Tuesday, March 06, 2007

What AM I Looking At?

Since Aramis and I are wending our way through Hell with Dante and Virgil via Gil Bailie's taped lecture commentary series, we see here the work of probably the most celebrated illustrator of The Divine Comedy, Gustav Doré.

The most popular and successful French book illustrator of the mid 19th century. Doré became very widely known for his illustrations to such books as Dante's Inferno (1861), Don Quixote (1862), and the Bible (1866), and he helped to give European currency to the illustrated book of large . He was so prolific that at one time he employed more than forty blockcutters. His work is characterized by a rather naïve but highly spirited love of the grotesque and represents a commercialization of the Romantic taste for the bizarre. Drawings of London done in 1869-71 were more sober studies of the poorer quarters of the city and captured the attention of van Gogh. In the 1870s he also took up painting (doing some large and ambitions religious works) and sculpture (the monument to the dramatist and novelist Alexander Dumas in the Place Malesherbes in Paris, erected in 1883, is his work).


Porthos said...

Fine stuff.

You took down the enigma picture. What WAS that?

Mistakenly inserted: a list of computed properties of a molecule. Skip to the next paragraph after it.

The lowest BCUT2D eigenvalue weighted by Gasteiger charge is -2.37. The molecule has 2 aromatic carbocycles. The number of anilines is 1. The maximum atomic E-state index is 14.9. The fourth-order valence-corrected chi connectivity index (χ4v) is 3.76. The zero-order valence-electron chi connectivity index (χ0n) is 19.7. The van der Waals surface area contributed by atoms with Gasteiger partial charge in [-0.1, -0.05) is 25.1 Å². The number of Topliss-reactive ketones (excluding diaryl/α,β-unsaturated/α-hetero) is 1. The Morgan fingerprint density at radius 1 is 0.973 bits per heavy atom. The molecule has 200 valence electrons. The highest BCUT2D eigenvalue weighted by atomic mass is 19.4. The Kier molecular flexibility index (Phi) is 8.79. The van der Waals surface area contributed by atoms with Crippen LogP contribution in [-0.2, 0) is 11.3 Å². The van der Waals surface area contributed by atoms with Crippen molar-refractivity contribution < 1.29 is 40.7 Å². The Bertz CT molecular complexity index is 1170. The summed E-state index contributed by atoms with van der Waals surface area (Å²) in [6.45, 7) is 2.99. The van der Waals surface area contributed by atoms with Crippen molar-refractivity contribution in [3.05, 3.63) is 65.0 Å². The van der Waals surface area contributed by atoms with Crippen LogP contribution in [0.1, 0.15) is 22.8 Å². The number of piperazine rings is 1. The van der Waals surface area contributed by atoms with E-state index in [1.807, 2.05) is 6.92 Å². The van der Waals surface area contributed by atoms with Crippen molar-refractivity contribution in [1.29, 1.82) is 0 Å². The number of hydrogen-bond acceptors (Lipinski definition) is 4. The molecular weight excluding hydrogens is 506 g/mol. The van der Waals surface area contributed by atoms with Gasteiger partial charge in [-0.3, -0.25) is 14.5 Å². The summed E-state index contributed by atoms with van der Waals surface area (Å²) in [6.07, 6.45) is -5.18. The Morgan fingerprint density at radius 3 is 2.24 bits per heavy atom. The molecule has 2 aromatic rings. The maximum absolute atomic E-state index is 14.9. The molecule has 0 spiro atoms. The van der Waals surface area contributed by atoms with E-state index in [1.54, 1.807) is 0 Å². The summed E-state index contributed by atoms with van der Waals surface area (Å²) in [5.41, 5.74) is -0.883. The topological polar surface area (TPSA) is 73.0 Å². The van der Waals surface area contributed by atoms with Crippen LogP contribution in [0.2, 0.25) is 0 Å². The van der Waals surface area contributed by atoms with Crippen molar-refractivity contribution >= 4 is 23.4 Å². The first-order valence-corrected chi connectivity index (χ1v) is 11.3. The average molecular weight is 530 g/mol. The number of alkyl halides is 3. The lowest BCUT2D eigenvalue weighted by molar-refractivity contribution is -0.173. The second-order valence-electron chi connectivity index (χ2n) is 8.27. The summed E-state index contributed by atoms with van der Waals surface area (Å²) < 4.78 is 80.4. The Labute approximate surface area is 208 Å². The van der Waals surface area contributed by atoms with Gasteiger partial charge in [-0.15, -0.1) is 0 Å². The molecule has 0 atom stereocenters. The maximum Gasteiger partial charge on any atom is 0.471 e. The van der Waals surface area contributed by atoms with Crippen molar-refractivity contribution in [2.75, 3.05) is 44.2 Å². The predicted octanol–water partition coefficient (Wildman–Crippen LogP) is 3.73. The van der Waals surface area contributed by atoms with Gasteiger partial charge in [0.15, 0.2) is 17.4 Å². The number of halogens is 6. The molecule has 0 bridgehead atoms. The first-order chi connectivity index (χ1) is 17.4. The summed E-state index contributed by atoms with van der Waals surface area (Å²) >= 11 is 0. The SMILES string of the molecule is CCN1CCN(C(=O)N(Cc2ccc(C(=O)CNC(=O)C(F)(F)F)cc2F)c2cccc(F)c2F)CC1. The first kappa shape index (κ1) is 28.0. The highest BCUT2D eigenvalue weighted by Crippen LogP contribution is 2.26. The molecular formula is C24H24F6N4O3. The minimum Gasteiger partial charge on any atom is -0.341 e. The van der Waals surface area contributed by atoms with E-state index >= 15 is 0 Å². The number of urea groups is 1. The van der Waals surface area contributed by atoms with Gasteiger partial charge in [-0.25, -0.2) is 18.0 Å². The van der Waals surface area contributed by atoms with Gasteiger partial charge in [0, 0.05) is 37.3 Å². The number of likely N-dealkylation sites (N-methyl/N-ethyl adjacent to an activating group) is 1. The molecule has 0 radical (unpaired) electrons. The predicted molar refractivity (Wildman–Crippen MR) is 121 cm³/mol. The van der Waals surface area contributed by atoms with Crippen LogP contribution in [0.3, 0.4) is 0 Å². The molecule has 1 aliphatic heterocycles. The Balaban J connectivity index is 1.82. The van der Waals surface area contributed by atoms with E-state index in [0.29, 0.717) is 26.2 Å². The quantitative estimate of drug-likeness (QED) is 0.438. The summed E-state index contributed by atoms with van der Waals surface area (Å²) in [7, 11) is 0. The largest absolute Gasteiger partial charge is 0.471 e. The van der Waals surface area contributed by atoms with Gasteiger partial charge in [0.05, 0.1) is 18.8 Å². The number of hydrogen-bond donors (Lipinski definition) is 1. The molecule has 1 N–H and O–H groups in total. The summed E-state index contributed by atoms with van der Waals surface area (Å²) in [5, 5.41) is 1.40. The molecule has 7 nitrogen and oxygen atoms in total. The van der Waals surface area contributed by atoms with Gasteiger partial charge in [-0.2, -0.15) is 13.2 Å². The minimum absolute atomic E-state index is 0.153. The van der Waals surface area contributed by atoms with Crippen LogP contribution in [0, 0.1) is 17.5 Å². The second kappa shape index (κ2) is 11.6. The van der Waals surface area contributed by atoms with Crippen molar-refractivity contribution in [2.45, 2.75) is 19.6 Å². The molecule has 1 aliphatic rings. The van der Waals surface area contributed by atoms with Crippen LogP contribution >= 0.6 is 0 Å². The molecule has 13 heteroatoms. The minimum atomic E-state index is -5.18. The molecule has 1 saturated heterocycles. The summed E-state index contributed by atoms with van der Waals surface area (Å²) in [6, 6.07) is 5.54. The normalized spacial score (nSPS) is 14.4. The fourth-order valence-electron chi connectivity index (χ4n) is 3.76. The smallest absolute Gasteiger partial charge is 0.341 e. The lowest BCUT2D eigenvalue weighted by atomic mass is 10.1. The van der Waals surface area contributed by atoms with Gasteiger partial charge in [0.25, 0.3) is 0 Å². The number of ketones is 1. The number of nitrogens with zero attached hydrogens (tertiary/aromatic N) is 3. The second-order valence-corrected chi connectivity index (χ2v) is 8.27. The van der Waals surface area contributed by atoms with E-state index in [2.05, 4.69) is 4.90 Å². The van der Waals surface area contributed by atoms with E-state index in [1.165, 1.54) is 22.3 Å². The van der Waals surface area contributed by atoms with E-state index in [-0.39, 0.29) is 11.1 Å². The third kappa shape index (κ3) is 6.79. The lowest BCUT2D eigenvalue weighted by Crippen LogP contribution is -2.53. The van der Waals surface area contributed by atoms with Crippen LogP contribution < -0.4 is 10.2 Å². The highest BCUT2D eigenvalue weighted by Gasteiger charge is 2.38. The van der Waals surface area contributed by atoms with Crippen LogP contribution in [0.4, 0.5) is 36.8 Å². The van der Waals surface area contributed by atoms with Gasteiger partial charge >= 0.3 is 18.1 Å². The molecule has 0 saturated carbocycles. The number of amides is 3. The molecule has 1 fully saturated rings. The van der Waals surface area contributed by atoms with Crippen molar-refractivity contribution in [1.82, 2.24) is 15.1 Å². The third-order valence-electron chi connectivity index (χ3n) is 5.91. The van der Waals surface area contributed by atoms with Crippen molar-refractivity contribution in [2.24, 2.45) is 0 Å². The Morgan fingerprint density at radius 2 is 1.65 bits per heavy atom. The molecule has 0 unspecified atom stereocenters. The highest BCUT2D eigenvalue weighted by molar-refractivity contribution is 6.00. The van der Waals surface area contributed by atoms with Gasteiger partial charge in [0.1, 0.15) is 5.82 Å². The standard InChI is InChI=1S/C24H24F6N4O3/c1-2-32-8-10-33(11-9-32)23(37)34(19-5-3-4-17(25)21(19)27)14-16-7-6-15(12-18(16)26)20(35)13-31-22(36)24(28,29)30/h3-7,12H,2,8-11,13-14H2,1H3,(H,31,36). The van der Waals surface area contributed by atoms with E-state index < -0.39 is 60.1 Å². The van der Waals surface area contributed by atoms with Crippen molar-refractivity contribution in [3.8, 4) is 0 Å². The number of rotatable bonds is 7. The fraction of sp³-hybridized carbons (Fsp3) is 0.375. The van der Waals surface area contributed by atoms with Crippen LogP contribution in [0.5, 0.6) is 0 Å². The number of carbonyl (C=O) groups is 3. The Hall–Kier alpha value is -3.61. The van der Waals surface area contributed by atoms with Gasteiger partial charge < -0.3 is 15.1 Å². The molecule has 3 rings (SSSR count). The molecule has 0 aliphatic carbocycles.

David Nybakke said...


Have you gotten to tape 7 in the Dante series? I think that whatever he says here is what I have been trying to say about "manly-men" programs of warriors and kings and lovers and leaders, etc... Final participation vs. original participation. Not that the "symbol" is worthless, but it is not the real thing. So the program is not the real thing -- YOU, Athos is the real thing when it comes to the youth that you guide, instruct and educate. It is having the eyes of Beatrice, that when one looks into her eyes they see the eagle/lion reflected back. Our youth cannot be in better hands then yours. And as Bailie concludes tape 7 -- everything comes back to the Eucharist.

Athos said...

Porthos: I'm sending you an email re: The Enigma, tho' 'tain't much.

Aramis: You are kind. The best I can do is show them how when I fail and fall short of the mark I can try to stand up, make amends, and begin again.

As per/your comment on the Eucharist, here is dear JRRT to his son (1941):

"Out of the darkness of my life, so much frustrated, I put before you the one great thing to love on earth: the Blessed Sacrament ... There you will find romance, glory, honour, fidelity, and the true way of all your loves upon earth, and more than that: Death: by the divine paradox, that which ends life, and demands the surrender of all, and yet by the taste (or foretaste) of which alone can what you seek in your earthly relationships (love, faithfulness, joy) be maintained, or take on that complexion of reality, of eternal endurance, which every man's heart desires."

Diagram THAT sentence, Porthos!

David Nybakke said...

Dear Athos,

And what about this wide-eyed strange (or ‘when eyelids meet’) notion that only through commitment is the greatest intimacy found. Now, if only our men’s programs would have THAT as their center.

Porthos said...

I don't do sentence diagraming. But I like British writers and their piled on sentences!